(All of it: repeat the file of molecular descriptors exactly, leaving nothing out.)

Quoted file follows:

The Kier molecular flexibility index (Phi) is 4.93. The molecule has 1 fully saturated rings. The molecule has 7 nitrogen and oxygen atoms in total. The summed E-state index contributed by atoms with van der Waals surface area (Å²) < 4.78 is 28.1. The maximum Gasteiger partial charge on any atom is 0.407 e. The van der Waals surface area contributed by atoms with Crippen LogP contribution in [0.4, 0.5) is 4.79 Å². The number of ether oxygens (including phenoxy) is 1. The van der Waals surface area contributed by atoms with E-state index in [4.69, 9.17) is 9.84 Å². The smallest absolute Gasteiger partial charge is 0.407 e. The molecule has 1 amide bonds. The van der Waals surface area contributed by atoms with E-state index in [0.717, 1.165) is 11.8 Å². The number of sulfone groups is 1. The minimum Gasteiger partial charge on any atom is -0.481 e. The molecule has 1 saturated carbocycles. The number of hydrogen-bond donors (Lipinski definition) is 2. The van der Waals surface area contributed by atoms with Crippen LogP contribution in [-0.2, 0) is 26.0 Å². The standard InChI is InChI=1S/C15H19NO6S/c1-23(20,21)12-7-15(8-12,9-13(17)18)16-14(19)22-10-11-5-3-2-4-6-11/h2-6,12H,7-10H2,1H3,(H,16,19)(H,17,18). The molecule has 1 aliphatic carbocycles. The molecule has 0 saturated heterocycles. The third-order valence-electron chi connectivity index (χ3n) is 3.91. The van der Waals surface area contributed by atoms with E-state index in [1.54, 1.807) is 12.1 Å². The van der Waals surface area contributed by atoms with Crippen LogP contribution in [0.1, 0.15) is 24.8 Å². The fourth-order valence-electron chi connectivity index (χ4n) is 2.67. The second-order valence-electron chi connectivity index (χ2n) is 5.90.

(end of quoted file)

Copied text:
The Kier molecular flexibility index (Phi) is 4.93. The molecule has 1 fully saturated rings. The molecule has 7 nitrogen and oxygen atoms in total. The summed E-state index contributed by atoms with van der Waals surface area (Å²) < 4.78 is 28.1. The maximum Gasteiger partial charge on any atom is 0.407 e. The van der Waals surface area contributed by atoms with Crippen LogP contribution in [0.4, 0.5) is 4.79 Å². The number of ether oxygens (including phenoxy) is 1. The van der Waals surface area contributed by atoms with E-state index in [4.69, 9.17) is 9.84 Å². The smallest absolute Gasteiger partial charge is 0.407 e. The molecule has 1 amide bonds. The van der Waals surface area contributed by atoms with E-state index in [0.717, 1.165) is 11.8 Å². The number of sulfone groups is 1. The minimum Gasteiger partial charge on any atom is -0.481 e. The molecule has 1 saturated carbocycles. The number of hydrogen-bond donors (Lipinski definition) is 2. The van der Waals surface area contributed by atoms with Crippen LogP contribution in [-0.2, 0) is 26.0 Å². The standard InChI is InChI=1S/C15H19NO6S/c1-23(20,21)12-7-15(8-12,9-13(17)18)16-14(19)22-10-11-5-3-2-4-6-11/h2-6,12H,7-10H2,1H3,(H,16,19)(H,17,18). The molecule has 1 aliphatic carbocycles. The molecule has 0 saturated heterocycles. The third-order valence-electron chi connectivity index (χ3n) is 3.91. The van der Waals surface area contributed by atoms with E-state index in [1.54, 1.807) is 12.1 Å². The van der Waals surface area contributed by atoms with Crippen LogP contribution in [0.1, 0.15) is 24.8 Å². The fourth-order valence-electron chi connectivity index (χ4n) is 2.67. The second-order valence-electron chi connectivity index (χ2n) is 5.90.